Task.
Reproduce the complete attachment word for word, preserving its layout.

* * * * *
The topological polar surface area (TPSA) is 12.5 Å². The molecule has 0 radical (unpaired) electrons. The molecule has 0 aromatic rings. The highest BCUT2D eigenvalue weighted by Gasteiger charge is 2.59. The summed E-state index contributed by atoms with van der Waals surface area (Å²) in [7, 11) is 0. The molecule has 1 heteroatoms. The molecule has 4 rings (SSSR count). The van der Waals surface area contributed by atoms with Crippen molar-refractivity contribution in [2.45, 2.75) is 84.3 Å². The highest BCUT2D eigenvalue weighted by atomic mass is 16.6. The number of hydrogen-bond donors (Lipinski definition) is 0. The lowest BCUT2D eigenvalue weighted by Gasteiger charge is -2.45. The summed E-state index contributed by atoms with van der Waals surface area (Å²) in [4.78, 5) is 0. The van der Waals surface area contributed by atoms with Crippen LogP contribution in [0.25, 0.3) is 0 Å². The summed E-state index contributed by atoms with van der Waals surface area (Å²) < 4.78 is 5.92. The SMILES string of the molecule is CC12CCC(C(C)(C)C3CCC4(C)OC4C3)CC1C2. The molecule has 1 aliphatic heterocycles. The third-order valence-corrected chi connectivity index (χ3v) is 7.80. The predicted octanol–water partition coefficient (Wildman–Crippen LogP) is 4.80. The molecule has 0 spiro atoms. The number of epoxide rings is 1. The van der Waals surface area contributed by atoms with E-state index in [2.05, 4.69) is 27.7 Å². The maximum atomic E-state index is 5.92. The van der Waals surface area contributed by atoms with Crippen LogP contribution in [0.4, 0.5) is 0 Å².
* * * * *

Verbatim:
The topological polar surface area (TPSA) is 12.5 Å². The molecule has 0 radical (unpaired) electrons. The molecule has 0 aromatic rings. The highest BCUT2D eigenvalue weighted by Gasteiger charge is 2.59. The summed E-state index contributed by atoms with van der Waals surface area (Å²) in [7, 11) is 0. The molecule has 1 heteroatoms. The molecule has 4 rings (SSSR count). The van der Waals surface area contributed by atoms with Crippen molar-refractivity contribution in [2.45, 2.75) is 84.3 Å². The highest BCUT2D eigenvalue weighted by atomic mass is 16.6. The number of hydrogen-bond donors (Lipinski definition) is 0. The lowest BCUT2D eigenvalue weighted by Gasteiger charge is -2.45. The summed E-state index contributed by atoms with van der Waals surface area (Å²) in [4.78, 5) is 0. The van der Waals surface area contributed by atoms with Crippen LogP contribution in [0.25, 0.3) is 0 Å². The summed E-state index contributed by atoms with van der Waals surface area (Å²) < 4.78 is 5.92. The SMILES string of the molecule is CC12CCC(C(C)(C)C3CCC4(C)OC4C3)CC1C2. The molecule has 1 aliphatic heterocycles. The third-order valence-corrected chi connectivity index (χ3v) is 7.80. The predicted octanol–water partition coefficient (Wildman–Crippen LogP) is 4.80. The molecule has 0 spiro atoms. The number of epoxide rings is 1. The van der Waals surface area contributed by atoms with E-state index in [2.05, 4.69) is 27.7 Å². The maximum atomic E-state index is 5.92. The van der Waals surface area contributed by atoms with Crippen LogP contribution in [0.4, 0.5) is 0 Å².